The first stories of Hippogriffs come from the Greeks as the Hippogriff was a symbol of their god Apollo. There have been a number of Muggle sightings and stories throughout the ages, poems written, and art inspired by the Hippogriff. Muggle tales suggest that they are created from mare and griffin parents which is ridiculous as the two would never mate and Hippogriffs breed true to their own species. The Hippogriff is also used as a symbol in other religious philosophies.
Interaction with Humans
Hippogriffs are proud creatures and, while they can be loyal allies, they must always be treated with respect. Most humans make the mistake of treating them as dumb animals or exotic mounts, and a Hippogriff will react to this treatment by attacking with its talons and beak. In the wild, they defend their territory quite aggressively and while they won't eat anything as large as a human, they will attack on sight to drive them out of their territory. Although proud, Hippogriffs can also be fiercely loyal and protective of those who can satisfy their pride and earn their trust, allowing humans into their territory or even to use them as mounts. One common way to do this is to bow or curtsy to them to both show them they are in charge and demonstrate trust at the same time, but other actions such as gifts of food have been known to work. Once their trust is earned they can be quite affectionate, though the relationship is always tenuous, as any demeaning or cruel action against them will instantly earn their ire. In the wild, the males live by themselves while the females live in small herds of three to seven. On the ground, they are formidable but are much harder to defend against if they are in the air, as they are quite graceful fliers and their maneuverability in the air gives them an advantage against most beings that would threaten their territory.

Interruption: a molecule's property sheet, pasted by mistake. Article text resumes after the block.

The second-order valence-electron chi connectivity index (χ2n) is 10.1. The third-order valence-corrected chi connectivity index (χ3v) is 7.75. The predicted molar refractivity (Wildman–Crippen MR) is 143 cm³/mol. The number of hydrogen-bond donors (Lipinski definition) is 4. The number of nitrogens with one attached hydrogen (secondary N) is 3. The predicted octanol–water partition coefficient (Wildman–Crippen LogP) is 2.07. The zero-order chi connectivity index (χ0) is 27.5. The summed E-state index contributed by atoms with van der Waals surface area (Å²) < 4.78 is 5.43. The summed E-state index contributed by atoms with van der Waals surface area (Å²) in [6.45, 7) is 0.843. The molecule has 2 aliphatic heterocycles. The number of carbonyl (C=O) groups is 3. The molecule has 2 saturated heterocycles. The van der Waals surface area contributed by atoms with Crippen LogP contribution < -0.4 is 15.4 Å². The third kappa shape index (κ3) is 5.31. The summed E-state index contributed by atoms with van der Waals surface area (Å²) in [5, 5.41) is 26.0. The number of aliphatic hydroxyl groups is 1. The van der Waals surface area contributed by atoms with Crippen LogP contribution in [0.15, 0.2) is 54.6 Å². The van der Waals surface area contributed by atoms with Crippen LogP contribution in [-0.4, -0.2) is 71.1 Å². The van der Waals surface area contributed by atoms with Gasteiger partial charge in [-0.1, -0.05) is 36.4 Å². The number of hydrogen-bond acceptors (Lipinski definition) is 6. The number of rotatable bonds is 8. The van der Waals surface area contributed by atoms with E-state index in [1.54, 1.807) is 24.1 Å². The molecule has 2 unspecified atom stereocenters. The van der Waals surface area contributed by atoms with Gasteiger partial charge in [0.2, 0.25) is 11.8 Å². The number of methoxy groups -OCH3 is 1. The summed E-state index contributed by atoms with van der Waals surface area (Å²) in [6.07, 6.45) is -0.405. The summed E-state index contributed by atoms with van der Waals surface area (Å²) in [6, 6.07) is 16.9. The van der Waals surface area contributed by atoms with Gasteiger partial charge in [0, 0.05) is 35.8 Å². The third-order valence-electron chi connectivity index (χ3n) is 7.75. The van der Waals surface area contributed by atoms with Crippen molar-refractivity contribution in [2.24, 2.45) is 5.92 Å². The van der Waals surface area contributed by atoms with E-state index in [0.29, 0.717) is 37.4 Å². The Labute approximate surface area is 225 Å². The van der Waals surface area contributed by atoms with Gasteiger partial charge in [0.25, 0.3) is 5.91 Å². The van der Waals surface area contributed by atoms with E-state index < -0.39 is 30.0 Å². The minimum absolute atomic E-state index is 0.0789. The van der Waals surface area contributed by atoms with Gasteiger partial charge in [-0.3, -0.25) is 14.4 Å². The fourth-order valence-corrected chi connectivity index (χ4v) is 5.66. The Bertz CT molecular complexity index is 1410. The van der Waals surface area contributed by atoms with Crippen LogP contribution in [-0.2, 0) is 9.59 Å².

Hippogriffs can be described as having the bodies, hind legs, and tails of horses but the front legs, wings, and heads of giant eagles. This includes steel-colored beaks and large orange eyes. The talons on their front legs are half a foot long and very dangerous. Muggle scientists have determined Hippogriffs cannot exist, as anything as large as a horse cannot have wings large enough to be able to lift them. Clearly, they don't account for magic in their flight, which their wings seem to have in higher concentrations that the rest of them.
When breeding, Hippogriffs build nests on the ground, and lay only a single, fragile egg. The egg usually hatches in twenty-four hours. Infant Hippogriffs are capable of flight within a week, but it takes many months before they are strong enough to accompany their parents on long journeys. They become adults at the age of two years, and the females join the herd while the males strike out to find their own territory.
Other than the ability to fly when they shouldn't be able to, Hippogriffs aren't known to possess any other magical abilities. The most remarkable thing about this ability is that Hippogriffs have been known to be able to fly for hours or even days without landing.
Hippogriffs prefer open grassy plains but have also been found nesting in cliff formations, in forest lairs, or even in mountainous regions. They have been seen on every continent save Antarctica including places like Peru, Greece, and Russia. The diet of the Hippogriff consists mainly of insects, birds, and small mammals; however, they will sometimes paw at the ground for worms if no other food is readily available. They can adapt to smaller territories by staying mostly on the ground or larger ones by staying almost exclusively in the sky. When domesticated, they will even accept small pens or stables, as long as they are allowed to hunt regularly.
Currently no magical potions or constructions utilize any part of the Hippogriff, which may be one reason they're so widespread compared to some other creatures. One does wonder if their feather might be of use in some flight spells, potions, or enchantments (broomsticks) as how they are made is kept secret from the public, but at this point that remains a theory.